CANNES, France--Even by the standards of 20th-century postmodernists, William Faulkner is considered a difficult, if not unfilmable, moviemaking challenge. His sentences can be fractured, his action can be interior and his points-of-view often splatter in 10 different directions.
So of course James Franco thought this was good movie material.
The prolific star turned out to the Cannes Film Festival last week to premiere his newest movie, an adaptation of Faulkner's "As I Lay Dying" that he wrote, directed and stars in. The film stays more or less faithful to Faulkner's narrative premise of the Bundren's family quest to bury their matriarch, while mixing in some cinematic tricks to capture Faulkner's style (e.g., split screens early in the drama). The movie, which will head to U.S. theaters in the fall, elicited respectful if not overly exuberant reviews at the festival.
PHOTOS: Cannes Film Festival 2013
In an interview at the festival, Franco said he had a longstanding love of Faulkner ever since he read "As I Lay Dying" more than a decade ago. And his experience making an inherently difficult movie about the poet Hart Crane -- "we wanted it to be obtuse because the poetry is obtuse," he said of his movie "The Broken Tower" -- showed him that even the master from Mississippi was a possibility.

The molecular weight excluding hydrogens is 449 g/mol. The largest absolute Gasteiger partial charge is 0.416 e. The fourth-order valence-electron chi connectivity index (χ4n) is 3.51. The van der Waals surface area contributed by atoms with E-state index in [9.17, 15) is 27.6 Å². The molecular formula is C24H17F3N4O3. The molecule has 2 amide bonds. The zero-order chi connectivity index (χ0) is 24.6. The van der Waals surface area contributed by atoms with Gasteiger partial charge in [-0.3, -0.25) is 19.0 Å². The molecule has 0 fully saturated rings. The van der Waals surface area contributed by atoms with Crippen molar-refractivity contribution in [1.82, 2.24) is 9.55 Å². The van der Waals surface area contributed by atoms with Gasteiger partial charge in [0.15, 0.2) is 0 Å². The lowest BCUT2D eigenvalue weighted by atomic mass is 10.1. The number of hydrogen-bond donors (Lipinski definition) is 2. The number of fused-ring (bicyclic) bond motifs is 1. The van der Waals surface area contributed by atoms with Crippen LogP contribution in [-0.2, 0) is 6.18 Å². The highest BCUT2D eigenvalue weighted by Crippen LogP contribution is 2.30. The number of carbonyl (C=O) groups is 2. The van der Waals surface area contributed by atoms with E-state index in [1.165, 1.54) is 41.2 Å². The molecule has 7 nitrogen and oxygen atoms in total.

But it took an unlikely secondhand encounter with an activist celebrity to seal the deal.
"When I did "Milk' I read an oral autobiography of Sean Penn, and in it someone was talking about how he once tried to do 'As I Lay Dying,'" Franco said. "And the fact that he even thought about doing it said to me 'Oh. It's not an impossibility.'" Franco and his producers set out to acquire the book's film rights, a process that took several years because those rights were tied up in several places.
But legal maneuvering was only the beginning. The big challenge lay with making an abstract novel visual. Franco said he looked to several places to pull it off.
CHEAT SHEET: Cannes Film Festival 2013
"There was a key to the movie that came from the book," he said. "Faulkner works on multiple levels, and on one level I saw this as a really simple story: a road movie about a family and the obstacles they face."
And the other level, the one with shifts in perspective and other unconventional devices?
"[Director Robert] Altman had talked about that because he's a man who used multiple characters and complex structures," Franco said. "And he said as long as he has a through line like a road movie, he can hang very complex concepts and approaches on it. So I thought 'Great. I'll do that.'"
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